|Engine||Hercules JXD 110hp|
The combat car M8 Greyhound was a 6x6 armored car produced by the Ford Motor Company and was used by the Americans and British in Europe and in the Far East until the end of the war. The M8 was widely exported and in the UK it was known as Greyhound.
In July 1941 an order was issued to develop a new anti-tank vehicle to replace the M6. The application requested a 6x4 vehicle armed with a 37mm gun, a machine gun mounted on the tower and another mounted on the front. The shield should withstand shots from a .50 caliber and withstand shots from a .30 caliber machine gun on the sides.
Prototypes were made by Studebaker (T21), Ford (T22) and Chrysler (T23), all were similar in design and appearance. In April 1942, the T22 was chosen. Soon, it became clear that the 37mm gun would not be effective against German tanks, so the M8 was designed for reconnaissance missions.
Emissions of contracts and design enhancements delayed serial production until March 1943. Production ceased in June 1945 and a total of 8,523 units were produced. About 1,000 units were supplied to France, England and Brazil (for the Brazilian Expeditionary Force).
The crew consisted of four men and a commander that also acted as the main weapon recharger, a gunner, a driver and a radio operator. The driver and radio operator were in front of the vehicle while the commander and gunner were in the tower.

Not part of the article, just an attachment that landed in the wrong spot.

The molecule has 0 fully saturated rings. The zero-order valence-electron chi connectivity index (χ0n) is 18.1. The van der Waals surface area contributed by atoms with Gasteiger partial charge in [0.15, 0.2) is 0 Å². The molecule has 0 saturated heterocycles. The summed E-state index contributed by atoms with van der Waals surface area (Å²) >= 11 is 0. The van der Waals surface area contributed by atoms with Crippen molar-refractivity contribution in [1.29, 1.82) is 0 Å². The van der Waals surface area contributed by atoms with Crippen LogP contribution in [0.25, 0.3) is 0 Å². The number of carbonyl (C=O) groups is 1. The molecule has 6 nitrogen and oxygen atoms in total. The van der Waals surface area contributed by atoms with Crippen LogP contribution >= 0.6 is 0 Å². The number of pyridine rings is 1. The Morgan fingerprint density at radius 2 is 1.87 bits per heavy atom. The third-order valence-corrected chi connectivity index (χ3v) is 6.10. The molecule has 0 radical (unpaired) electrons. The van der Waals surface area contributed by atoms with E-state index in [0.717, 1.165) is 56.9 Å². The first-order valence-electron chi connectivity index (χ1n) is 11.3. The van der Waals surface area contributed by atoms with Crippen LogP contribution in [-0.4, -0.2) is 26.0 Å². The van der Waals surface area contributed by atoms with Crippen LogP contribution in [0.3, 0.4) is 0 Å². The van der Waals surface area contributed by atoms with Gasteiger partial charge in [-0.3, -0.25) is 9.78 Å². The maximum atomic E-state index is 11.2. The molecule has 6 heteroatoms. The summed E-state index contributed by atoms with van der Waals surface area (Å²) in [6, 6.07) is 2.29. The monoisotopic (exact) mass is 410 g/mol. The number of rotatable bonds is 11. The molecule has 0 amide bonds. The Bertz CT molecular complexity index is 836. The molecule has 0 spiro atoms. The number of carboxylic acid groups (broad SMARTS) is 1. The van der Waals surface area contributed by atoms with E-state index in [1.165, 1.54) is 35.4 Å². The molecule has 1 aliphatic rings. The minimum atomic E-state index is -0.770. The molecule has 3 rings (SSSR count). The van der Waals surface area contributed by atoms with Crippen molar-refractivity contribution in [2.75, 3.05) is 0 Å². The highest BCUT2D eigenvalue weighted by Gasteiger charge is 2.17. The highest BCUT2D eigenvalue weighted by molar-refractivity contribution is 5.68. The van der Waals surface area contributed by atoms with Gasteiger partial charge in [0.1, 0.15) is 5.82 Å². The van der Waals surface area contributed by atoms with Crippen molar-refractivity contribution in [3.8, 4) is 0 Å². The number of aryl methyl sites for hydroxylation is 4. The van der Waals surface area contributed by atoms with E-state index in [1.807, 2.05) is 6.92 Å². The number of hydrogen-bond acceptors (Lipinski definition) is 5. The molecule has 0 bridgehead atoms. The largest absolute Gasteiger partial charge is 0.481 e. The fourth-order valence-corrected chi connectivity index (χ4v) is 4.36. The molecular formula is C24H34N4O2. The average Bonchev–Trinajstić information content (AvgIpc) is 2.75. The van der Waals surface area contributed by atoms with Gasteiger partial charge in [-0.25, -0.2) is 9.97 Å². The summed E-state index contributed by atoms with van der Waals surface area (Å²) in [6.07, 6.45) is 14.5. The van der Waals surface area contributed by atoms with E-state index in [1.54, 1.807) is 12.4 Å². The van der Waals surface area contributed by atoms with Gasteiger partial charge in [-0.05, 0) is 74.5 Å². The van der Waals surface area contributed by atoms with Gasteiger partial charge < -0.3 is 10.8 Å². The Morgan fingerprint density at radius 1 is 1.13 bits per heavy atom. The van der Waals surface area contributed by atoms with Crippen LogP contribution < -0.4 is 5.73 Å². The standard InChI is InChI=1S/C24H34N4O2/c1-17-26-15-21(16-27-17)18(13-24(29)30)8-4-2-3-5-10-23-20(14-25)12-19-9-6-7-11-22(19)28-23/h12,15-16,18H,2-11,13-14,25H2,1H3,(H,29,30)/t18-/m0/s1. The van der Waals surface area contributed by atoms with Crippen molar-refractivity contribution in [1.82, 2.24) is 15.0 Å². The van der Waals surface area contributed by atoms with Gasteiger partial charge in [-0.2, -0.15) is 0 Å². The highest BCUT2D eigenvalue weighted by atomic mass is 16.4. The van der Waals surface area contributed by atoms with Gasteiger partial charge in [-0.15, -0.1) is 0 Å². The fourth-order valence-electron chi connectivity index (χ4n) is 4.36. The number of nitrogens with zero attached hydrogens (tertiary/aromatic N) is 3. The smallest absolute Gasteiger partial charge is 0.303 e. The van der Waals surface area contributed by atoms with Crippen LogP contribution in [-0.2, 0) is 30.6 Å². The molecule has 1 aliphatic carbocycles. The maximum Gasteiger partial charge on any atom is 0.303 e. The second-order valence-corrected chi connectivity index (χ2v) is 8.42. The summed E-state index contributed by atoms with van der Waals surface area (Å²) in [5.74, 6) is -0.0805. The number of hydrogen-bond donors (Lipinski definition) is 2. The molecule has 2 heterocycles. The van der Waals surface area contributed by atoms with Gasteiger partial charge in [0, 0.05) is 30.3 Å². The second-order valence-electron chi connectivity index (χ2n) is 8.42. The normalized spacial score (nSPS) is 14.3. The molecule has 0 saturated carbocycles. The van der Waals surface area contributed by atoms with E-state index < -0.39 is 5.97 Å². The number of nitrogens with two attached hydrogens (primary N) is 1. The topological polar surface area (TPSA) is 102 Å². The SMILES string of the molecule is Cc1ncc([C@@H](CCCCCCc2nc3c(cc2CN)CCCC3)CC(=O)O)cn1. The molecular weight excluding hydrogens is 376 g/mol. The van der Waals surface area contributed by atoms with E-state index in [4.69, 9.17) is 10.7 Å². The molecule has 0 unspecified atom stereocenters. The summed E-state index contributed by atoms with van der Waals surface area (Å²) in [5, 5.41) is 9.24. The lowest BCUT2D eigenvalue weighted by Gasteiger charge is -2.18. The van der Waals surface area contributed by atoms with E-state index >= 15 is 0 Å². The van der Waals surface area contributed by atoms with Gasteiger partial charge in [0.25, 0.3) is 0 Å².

The vehicle carried 80 rounds of 37mm when equipped with only one radio. Vehicles equipped with two radios carried only 16 rounds of 37mm but some modifications were able to increase this number to 40. The Machine gun ammunition was around 1,500 rounds of .30 and 400 rounds of .50. M1 rifles were also charged for the crew, hand grenades and mines.
The first use of the M8 was in Italy in 1943. Later the vehicle was used against Japanese tanks, since they were vulnerable against its 37mm gun. The vehicle was considered fast, well armed and armored for reconnaissance missions. But the cavalry units complained of his off-road performance that was worse than M3A1, car that M8 replaced. In the mountainous terrain of Italy and in places with snow in northern Europe the M8 was restricted to roads, which were prejudicial to their recognition function.
The vehicle was very vulnerable to mines and extra armor kit was produced for him. Another problem is that sometimes it was used for fire support missions and were very vulnerable to German armaments. In 1943 the United States began to seek a replacement for the M8.